Anyway, see those three bytes I have marked as the Index Allocated? That’s the number of blocks that have been allocated for the file table. A block is 256 bytes - divide that by 64 bytes per file record, and you have 4 records per block. So take the number of blocks multiplied by four and you have the number of individual files that the system is capable of storing. The 05 00 is stored in little endian format, which means it’s 0005 in hex. 5 * 4 = 20 records. 00 7B 01 for the hard drive is hex 017B = 379, which is multiplied by 4 gives us 1516 slots for file records.

No, that scratch isn't on your screen, it's on my bench monitor.
Free is a pretty good price, though - can't complain.

A floppy is only capable of storing 20 files, total!

So how did I manage to get over 100 files onto a floppy without the system blowing up? Turns out the system has a really neat loophole for getting around this limitation: when it creates a library file or a folder, it creates a new file index as a “file” for the main file index, and stores that file index as a file itself. So you can have multiple file indexes located all over the disk, not just at the main file table. In order to use disk space and processing efficiently, it’s also best if you have an idea for how many records you’re planning on storing. These files have to be sought out and loaded fully before the system can use any individual file referenced in there. More on that later, since that’s not important right now. We’re still trying to figure out the main bits here. For the purposes of file recovery, though, this quirk means that we have to be able to load these extra file tables as well as the main index before we can be sure we have the full file listing.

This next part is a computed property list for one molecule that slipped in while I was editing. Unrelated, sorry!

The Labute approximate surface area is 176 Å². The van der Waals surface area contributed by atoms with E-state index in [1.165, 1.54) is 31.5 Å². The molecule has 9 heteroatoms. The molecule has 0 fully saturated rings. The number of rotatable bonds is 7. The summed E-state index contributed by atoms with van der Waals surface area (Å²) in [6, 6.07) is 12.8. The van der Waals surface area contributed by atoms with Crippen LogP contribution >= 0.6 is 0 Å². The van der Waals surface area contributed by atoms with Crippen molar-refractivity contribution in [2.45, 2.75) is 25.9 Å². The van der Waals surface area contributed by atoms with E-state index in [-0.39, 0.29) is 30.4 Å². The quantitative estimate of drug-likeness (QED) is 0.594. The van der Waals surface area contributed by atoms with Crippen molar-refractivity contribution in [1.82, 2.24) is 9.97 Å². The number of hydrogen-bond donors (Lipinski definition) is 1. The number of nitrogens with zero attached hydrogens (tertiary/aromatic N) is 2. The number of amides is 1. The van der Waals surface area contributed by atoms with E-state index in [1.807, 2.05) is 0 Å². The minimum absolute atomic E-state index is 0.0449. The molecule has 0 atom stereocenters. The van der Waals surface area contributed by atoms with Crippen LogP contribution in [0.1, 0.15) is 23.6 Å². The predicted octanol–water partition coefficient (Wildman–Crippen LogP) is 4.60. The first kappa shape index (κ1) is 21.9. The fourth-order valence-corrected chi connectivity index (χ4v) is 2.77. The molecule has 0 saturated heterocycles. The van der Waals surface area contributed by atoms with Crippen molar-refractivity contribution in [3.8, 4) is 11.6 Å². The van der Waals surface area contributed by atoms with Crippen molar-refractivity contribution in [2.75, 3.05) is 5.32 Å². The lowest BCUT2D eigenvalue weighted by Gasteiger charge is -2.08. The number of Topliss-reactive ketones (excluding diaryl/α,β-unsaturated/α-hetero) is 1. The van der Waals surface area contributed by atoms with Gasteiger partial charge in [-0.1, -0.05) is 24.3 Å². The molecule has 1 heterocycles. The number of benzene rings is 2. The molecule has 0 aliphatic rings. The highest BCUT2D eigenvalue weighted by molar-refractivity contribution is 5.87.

The next bits we need to figure out (or bytes, rather) are the location and the size of the files. This was easy enough to work out after comparing the floppy images with the data provided from the FILELIST command. Interestingly, both the file size and the block allocations are stored in the file table, even though these numbers are usually in the same block. (The reason why this is becomes apparent later in deciphering the table). These numbers are stored on disk in little-endian, so you need to read them lowest-order first. At this point, this is the information we know: